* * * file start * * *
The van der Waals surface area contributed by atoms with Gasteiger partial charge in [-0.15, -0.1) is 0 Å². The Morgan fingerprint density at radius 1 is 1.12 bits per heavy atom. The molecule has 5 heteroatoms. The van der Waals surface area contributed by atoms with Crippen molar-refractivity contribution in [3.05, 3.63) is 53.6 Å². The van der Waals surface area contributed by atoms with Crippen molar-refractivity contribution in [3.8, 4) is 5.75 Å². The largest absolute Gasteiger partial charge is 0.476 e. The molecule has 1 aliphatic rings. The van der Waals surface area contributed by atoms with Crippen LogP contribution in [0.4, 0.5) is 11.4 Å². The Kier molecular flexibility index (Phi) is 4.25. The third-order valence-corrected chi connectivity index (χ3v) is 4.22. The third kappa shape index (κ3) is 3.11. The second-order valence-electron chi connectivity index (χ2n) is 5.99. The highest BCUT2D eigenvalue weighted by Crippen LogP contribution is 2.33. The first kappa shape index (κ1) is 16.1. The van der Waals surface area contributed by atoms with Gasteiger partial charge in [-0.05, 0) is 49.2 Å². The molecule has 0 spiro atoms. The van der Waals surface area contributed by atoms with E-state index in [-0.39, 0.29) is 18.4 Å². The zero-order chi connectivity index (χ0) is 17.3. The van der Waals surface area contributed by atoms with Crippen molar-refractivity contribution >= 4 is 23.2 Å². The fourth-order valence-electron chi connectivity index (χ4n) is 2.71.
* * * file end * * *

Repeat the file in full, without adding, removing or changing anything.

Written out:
The van der Waals surface area contributed by atoms with Gasteiger partial charge in [-0.15, -0.1) is 0 Å². The Morgan fingerprint density at radius 1 is 1.12 bits per heavy atom. The molecule has 5 heteroatoms. The van der Waals surface area contributed by atoms with Crippen molar-refractivity contribution in [3.05, 3.63) is 53.6 Å². The van der Waals surface area contributed by atoms with Crippen molar-refractivity contribution in [3.8, 4) is 5.75 Å². The largest absolute Gasteiger partial charge is 0.476 e. The molecule has 1 aliphatic rings. The van der Waals surface area contributed by atoms with Crippen LogP contribution in [0.4, 0.5) is 11.4 Å². The Kier molecular flexibility index (Phi) is 4.25. The third-order valence-corrected chi connectivity index (χ3v) is 4.22. The third kappa shape index (κ3) is 3.11. The second-order valence-electron chi connectivity index (χ2n) is 5.99. The highest BCUT2D eigenvalue weighted by Crippen LogP contribution is 2.33. The first kappa shape index (κ1) is 16.1. The van der Waals surface area contributed by atoms with Gasteiger partial charge in [-0.05, 0) is 49.2 Å². The molecule has 0 spiro atoms. The van der Waals surface area contributed by atoms with E-state index in [-0.39, 0.29) is 18.4 Å². The zero-order chi connectivity index (χ0) is 17.3. The van der Waals surface area contributed by atoms with Crippen molar-refractivity contribution >= 4 is 23.2 Å². The fourth-order valence-electron chi connectivity index (χ4n) is 2.71.